When campus president Wallace Loh walked into Juan Uriagereka's office last August, he got right to the point. "We need courses for this thing — yesterday!"
Uriagereka, associate provost for faculty affairs at the University of Maryland in College Park, knew ___1____ what his boss meant. Campus administrators around the world had been buzzing for months about massive open online courses, or MOOCs: Internet-based teaching programs ___2____ to handle thousands of students ___3____, in part using the tactics of social-networking websites. To ___4____ video lectures, much of the learning comes from online comments, questions and ___5____. Participants even mark one another's tests.
MOOCs had exploded into the ___6____ consciousness in summer 2011, when a free artificial-intelligence course offered by Stanford University in California attracted 160,000 students from around the world — 23,000 of whom finished it. Now, Coursera in Mountain View, California — one of the three researcher-led start-up companies actively developing MOOCs — was inviting the University of Maryland to ___7____ up to five courses for broadcast on its software platform. Loh wanted in. "He was very clear," says Uriagereka. "We needed to be a part of this."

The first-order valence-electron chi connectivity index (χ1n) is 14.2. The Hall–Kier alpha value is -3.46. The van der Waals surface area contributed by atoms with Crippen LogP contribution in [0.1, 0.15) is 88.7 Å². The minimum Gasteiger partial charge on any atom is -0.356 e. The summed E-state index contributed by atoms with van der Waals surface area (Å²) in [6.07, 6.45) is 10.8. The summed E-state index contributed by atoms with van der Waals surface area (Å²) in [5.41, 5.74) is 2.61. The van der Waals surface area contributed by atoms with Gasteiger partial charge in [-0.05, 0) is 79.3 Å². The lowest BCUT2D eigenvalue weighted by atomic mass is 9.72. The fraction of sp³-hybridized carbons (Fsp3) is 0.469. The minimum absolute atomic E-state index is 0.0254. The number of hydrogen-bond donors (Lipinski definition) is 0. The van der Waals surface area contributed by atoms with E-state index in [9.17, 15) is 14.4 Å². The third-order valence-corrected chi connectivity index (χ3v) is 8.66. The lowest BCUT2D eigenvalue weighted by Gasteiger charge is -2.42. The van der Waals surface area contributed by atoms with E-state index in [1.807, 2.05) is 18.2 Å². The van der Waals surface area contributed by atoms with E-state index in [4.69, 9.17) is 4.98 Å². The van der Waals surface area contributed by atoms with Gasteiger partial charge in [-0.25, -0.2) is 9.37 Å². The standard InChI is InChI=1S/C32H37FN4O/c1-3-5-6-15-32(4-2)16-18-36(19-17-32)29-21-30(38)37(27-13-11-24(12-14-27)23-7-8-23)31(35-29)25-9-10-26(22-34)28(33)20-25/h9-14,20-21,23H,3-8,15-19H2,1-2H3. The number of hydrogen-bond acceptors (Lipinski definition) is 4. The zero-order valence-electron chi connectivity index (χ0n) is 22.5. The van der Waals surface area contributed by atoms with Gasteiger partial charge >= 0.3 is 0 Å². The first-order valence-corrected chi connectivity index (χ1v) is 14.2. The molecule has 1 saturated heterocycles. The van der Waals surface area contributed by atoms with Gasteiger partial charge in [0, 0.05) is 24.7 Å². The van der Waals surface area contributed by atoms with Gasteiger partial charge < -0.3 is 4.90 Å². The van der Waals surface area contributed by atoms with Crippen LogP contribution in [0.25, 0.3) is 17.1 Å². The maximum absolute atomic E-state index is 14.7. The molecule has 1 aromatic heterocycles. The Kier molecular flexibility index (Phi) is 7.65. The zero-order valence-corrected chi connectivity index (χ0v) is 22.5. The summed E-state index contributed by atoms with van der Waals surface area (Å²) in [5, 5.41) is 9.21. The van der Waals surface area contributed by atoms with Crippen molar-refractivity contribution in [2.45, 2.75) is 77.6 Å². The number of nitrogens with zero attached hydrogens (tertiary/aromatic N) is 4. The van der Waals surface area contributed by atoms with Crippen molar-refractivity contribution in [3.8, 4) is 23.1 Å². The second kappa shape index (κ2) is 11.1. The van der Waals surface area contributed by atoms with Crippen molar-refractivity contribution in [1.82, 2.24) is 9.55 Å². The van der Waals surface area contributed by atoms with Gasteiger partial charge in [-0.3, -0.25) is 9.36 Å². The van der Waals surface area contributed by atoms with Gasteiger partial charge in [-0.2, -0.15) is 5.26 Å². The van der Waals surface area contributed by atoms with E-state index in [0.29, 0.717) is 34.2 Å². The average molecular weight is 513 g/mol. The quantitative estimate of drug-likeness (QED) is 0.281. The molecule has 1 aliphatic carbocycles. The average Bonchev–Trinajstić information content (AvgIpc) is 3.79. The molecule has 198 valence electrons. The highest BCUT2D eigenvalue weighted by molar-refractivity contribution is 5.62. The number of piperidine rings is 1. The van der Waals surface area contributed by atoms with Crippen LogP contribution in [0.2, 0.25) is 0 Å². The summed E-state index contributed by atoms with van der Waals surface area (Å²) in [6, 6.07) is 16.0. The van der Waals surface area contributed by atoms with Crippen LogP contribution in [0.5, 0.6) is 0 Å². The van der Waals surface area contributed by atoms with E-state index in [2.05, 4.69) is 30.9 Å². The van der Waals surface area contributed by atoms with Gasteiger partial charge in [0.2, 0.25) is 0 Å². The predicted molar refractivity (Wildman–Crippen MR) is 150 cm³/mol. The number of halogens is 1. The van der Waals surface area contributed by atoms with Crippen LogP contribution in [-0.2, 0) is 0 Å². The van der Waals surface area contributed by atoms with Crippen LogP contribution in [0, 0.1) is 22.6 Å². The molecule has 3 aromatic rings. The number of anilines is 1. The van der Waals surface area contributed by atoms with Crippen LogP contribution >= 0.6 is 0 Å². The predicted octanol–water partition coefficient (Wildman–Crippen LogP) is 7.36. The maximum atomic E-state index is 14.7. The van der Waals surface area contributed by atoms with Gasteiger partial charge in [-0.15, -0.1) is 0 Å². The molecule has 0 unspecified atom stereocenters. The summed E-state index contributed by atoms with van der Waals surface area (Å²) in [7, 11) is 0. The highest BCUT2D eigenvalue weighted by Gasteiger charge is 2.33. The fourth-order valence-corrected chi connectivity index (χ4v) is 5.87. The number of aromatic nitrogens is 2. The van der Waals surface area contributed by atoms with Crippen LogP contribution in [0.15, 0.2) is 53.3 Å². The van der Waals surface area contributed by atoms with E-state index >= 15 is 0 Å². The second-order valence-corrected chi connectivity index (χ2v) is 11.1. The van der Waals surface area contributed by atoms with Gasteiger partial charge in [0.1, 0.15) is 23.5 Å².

Similar conversations have been taking place at ___8____ universities around the world, as dozens — 74, at the last count — rush to sign up. Science, engineering and technology courses have been in the vanguard (前沿) of the movement, but offerings in management, ___9____ and the arts are growing in popularity (see 'MOOCs rising'). "In 25 years of ___10____ higher education, I've never seen anything move this fast," says Mitchell Stevens, a sociologist at Stanford and one of the leaders of an ongoing, campus-wide discussion series known as Education's Digital Future.